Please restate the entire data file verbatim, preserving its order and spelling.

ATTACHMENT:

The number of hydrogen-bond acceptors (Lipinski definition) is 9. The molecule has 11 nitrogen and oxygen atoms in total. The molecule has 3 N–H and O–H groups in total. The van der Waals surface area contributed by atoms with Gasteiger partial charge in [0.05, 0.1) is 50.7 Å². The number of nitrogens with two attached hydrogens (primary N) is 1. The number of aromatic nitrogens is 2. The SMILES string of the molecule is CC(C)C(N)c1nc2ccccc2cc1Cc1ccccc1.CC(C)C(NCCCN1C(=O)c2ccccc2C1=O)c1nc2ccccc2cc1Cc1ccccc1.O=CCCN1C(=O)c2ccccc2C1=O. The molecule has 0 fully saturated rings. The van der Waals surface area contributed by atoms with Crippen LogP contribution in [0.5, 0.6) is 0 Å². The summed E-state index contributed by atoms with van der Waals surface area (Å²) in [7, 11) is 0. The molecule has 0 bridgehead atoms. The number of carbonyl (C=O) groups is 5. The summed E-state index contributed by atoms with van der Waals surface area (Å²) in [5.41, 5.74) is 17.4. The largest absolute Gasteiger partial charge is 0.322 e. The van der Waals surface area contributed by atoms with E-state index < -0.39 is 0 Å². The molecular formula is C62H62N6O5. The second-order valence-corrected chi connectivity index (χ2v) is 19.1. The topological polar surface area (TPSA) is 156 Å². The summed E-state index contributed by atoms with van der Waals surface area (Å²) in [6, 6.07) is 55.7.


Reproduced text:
The number of hydrogen-bond acceptors (Lipinski definition) is 9. The molecule has 11 nitrogen and oxygen atoms in total. The molecule has 3 N–H and O–H groups in total. The van der Waals surface area contributed by atoms with Gasteiger partial charge in [0.05, 0.1) is 50.7 Å². The number of nitrogens with two attached hydrogens (primary N) is 1. The number of aromatic nitrogens is 2. The SMILES string of the molecule is CC(C)C(N)c1nc2ccccc2cc1Cc1ccccc1.CC(C)C(NCCCN1C(=O)c2ccccc2C1=O)c1nc2ccccc2cc1Cc1ccccc1.O=CCCN1C(=O)c2ccccc2C1=O. The molecule has 0 fully saturated rings. The van der Waals surface area contributed by atoms with Crippen LogP contribution in [0.5, 0.6) is 0 Å². The summed E-state index contributed by atoms with van der Waals surface area (Å²) in [7, 11) is 0. The molecule has 0 bridgehead atoms. The number of carbonyl (C=O) groups is 5. The summed E-state index contributed by atoms with van der Waals surface area (Å²) in [5.41, 5.74) is 17.4. The largest absolute Gasteiger partial charge is 0.322 e. The van der Waals surface area contributed by atoms with E-state index < -0.39 is 0 Å². The molecular formula is C62H62N6O5. The second-order valence-corrected chi connectivity index (χ2v) is 19.1. The topological polar surface area (TPSA) is 156 Å². The summed E-state index contributed by atoms with van der Waals surface area (Å²) in [6, 6.07) is 55.7.